There are many indications for plasma exchange in nephrology: some common ones include antibody-mediated rejection of a kidney transplant, Goodpasture’s, ANCA-associated vasculitis, and TTP–all of which are commonly associated with loss of renal fellows’ sleep–that is, you may very well be called upon to start plasma exchange in the middle of the night for one of these conditions.
There are two basic ways to achieve plasma exchange: the Blood Bank Way (in which plasma is separated from blood cells using a centrifuge) and the Nephrology Way (in which a membrane plasma separator cartridge is installed within a dialysis machine circuit). They both work, and which one gets the call appears to be highly center-specific.
Here’s a quick-and-dirty guide to writing a plasma exchange order, realizing that specific circumstances may well alter what the final order will be:
1. Estimate plasma volume (=.065 x weight in kg) x (1-Hct).
2. Decide how many plasma volumes to remove (we typically use 1.5 plasma volumes, which ends up being between 40-60 cc/kg).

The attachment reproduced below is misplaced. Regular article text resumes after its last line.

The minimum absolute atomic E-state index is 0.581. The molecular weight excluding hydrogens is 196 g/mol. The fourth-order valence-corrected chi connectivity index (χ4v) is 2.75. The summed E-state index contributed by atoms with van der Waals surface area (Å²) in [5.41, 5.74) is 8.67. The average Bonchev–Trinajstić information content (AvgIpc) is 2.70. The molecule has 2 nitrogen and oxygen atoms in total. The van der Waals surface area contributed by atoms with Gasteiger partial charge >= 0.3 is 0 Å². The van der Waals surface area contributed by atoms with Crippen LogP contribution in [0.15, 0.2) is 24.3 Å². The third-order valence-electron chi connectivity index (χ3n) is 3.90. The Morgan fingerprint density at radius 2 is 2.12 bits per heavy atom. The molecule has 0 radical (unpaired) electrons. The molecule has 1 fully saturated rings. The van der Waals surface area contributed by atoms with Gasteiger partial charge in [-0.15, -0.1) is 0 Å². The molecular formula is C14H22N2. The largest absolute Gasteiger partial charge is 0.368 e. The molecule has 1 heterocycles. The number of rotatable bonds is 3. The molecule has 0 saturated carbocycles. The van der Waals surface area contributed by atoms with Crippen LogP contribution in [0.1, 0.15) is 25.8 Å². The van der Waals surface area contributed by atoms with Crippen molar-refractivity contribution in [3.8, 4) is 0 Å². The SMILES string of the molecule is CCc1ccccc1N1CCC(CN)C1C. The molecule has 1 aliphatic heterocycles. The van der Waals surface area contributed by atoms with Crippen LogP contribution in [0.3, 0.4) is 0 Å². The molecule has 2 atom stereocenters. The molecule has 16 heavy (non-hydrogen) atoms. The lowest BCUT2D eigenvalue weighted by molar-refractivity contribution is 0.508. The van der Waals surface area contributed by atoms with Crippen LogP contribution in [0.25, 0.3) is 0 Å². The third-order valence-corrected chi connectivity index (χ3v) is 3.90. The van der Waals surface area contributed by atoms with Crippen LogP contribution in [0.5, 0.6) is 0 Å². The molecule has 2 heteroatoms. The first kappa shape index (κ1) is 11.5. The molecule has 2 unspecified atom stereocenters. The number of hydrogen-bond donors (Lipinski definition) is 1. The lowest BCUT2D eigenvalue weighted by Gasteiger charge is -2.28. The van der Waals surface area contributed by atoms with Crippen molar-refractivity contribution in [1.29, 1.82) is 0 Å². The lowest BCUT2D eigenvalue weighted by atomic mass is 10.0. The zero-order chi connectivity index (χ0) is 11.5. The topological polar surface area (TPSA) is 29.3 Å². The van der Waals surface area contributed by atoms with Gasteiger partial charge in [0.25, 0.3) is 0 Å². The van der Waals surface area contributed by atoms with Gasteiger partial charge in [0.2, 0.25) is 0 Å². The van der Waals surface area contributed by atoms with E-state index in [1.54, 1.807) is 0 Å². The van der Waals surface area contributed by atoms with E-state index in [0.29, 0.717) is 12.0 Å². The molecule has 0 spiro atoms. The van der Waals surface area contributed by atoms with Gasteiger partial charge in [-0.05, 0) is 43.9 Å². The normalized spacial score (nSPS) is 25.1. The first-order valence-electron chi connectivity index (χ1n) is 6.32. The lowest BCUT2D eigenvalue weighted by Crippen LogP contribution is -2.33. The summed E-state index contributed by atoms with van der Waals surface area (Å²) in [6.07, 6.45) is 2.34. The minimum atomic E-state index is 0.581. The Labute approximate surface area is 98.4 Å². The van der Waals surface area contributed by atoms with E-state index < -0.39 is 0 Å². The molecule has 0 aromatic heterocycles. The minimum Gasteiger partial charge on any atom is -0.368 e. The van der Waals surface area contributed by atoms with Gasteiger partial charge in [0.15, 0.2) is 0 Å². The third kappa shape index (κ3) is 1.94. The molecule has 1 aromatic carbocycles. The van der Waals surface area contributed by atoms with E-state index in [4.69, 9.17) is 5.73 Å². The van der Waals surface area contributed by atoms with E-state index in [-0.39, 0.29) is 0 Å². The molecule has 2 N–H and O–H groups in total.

3. Specify what the replacement solution will be: you need to replace the plasma volume amount removed in a 1:1 fashion; a good default is using 2/3 volume of 5% albumin and 1/3 volume normal saline. For example, if you remove 4 liters total, you could replace with 2.66 liters of albumin & 1.33 liters of normal saline. You may have to use some FFP as well (for example, if the coags are elevated or you are doing plasma exchange for TTP).
4. Specify calcium replacement: usually 4-6 grams.
5. Specify anticoagulation: you can certainly try going it heparin-free, though in my limited experience clotting occurs more frequently than in dialysis. A 2000 unit heparin bolus, if tolerated, is not a bad idea.